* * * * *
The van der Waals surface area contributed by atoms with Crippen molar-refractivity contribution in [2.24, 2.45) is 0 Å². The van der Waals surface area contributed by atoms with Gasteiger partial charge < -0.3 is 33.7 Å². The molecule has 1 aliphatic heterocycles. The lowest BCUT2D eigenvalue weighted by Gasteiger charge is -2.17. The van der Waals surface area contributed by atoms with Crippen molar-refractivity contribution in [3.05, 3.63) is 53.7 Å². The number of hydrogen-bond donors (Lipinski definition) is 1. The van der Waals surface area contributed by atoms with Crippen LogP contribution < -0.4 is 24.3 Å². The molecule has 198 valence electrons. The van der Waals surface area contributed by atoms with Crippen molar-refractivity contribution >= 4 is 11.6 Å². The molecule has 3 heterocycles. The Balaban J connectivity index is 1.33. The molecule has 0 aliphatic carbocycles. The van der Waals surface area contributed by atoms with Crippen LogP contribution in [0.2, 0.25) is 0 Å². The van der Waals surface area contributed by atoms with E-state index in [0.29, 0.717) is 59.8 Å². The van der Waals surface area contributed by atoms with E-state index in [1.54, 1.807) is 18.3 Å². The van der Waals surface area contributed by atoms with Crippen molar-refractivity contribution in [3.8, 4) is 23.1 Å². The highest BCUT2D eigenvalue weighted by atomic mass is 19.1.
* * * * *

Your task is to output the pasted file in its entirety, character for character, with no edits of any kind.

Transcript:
The van der Waals surface area contributed by atoms with Crippen molar-refractivity contribution in [2.24, 2.45) is 0 Å². The van der Waals surface area contributed by atoms with Gasteiger partial charge < -0.3 is 33.7 Å². The molecule has 1 aliphatic heterocycles. The lowest BCUT2D eigenvalue weighted by Gasteiger charge is -2.17. The van der Waals surface area contributed by atoms with Crippen molar-refractivity contribution in [3.05, 3.63) is 53.7 Å². The number of hydrogen-bond donors (Lipinski definition) is 1. The van der Waals surface area contributed by atoms with Crippen LogP contribution < -0.4 is 24.3 Å². The molecule has 198 valence electrons. The van der Waals surface area contributed by atoms with Crippen molar-refractivity contribution >= 4 is 11.6 Å². The molecule has 3 heterocycles. The Balaban J connectivity index is 1.33. The molecule has 0 aliphatic carbocycles. The van der Waals surface area contributed by atoms with Crippen LogP contribution in [0.2, 0.25) is 0 Å². The van der Waals surface area contributed by atoms with E-state index in [0.29, 0.717) is 59.8 Å². The van der Waals surface area contributed by atoms with E-state index in [1.54, 1.807) is 18.3 Å². The van der Waals surface area contributed by atoms with Crippen molar-refractivity contribution in [3.8, 4) is 23.1 Å². The highest BCUT2D eigenvalue weighted by atomic mass is 19.1.